Yokyok "Yoki" Hadiprakarsa. Source: twitter@conservationoptimism

The proud news came from conservationist Yokyok “Yoki” Hadiprakarsa who for his dedication to preserve endangered ivory hornbills in Indonesia. For his contribution, Yoki was awarded the 2020 Whitley Award from the UK or also known as the Green Oscar. Yoki was selected for the Saving The Last Stronghold of the Helmeted Hornbill program, a program run by the Hornbills of Indonesia, the Terrestrial Research and Conservation Unit of the Nusantara Foundation Record, which focuses its activities on research and conservation of hornbills in Indonesia.

This award is very important for the conservation of ivory hornbills in Indonesia, the largest habitat, and population for this magnificent bird. However, on the other hand, it is also the largest source of illegal trade hunting in the world.

“I personally feel proud to receive this award, but I am only as an intermediary to ensure the conservation of hornbill continues to run in Indonesia,” he said.

Through this award, Yoki with the Indonesian Hornbills team will continue to work to build positive relations between hornbills and communities who live side by side with hornbills through hornbill bird observation ecotourism programs.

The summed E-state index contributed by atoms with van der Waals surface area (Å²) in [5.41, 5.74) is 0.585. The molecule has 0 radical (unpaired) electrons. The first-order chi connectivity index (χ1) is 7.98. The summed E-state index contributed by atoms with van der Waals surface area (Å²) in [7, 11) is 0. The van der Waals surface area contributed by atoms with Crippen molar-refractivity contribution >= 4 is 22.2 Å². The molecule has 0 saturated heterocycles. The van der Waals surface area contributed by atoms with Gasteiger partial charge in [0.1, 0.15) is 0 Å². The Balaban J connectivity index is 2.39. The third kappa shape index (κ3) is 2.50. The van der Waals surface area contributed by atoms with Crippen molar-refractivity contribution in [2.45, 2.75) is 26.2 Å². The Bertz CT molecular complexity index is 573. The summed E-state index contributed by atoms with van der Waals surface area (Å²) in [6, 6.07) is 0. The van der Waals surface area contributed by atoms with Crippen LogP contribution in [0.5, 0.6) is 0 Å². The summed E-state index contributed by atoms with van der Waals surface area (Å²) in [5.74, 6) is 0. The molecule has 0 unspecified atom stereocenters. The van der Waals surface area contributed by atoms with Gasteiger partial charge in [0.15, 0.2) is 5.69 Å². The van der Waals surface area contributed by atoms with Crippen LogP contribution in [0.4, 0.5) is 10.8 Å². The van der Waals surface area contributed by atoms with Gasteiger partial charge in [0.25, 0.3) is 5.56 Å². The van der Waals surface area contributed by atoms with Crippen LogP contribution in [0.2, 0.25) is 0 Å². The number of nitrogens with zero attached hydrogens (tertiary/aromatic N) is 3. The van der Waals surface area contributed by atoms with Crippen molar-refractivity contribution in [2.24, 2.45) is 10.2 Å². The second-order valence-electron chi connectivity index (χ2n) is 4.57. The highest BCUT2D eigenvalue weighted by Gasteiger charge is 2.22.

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In an investigation report, he made, in 2013 there were 6,000 ivory hornbills that were shot and decapitated for beak and head ornaments, and sold on the international black market.

To preserve ivory hornbills, Yoki and Hornbills of Indonesia train local residents to monitor hornbill habitats and initiate ecotourism.

Ivory hornbills are endangered species and are listed as Critically Endangered due to illegal wildlife trade. As the most hunted hornbill species in the world, intricate carved ornaments from balung and ivory hornbill are now highly sought after on the international black market.

To preserve hornbills, Yoki collaborates with local communities through the economic empowerment of citizens, which encourages the emergence of participatory research activities, namely observation of hornbills and nest habitats, and birdwatching ecotourism services.

Yoki believes that this activity will enable local people to earn income from hornbills in a humane and sustainable way. In the sustainable conservation paradigm, hornbills will be more valuable in living conditions than dead.

For the Dayak community, native to the island of Borneo, hornbills are sacred species. In the realm of Dayak mythology, hornbills are the guardians of life and will be intermediaries to deliver the spirits of people who have died to God.

“During my thesis research in Sumatra, I first heard the laugh of an ivory hornbill when it flew over me. At that time I immediately fell in love, “explained Yoki explaining the beginning of his introduction to hornbills.

As the Whitley award winner, Yoki received £ 40,000 to be used to continue her hornbill conservation project.

With this fund, he will continue community empowerment efforts in three villages in West Kalimantan for the next five years. In this initiative, there will be 100 local residents, who are trained to conduct bird watching. At the end of the program, the capacity of local communities is expected to increase, they will act as forest guards, hornbill monitors and nest habitats, in order to prevent poaching.


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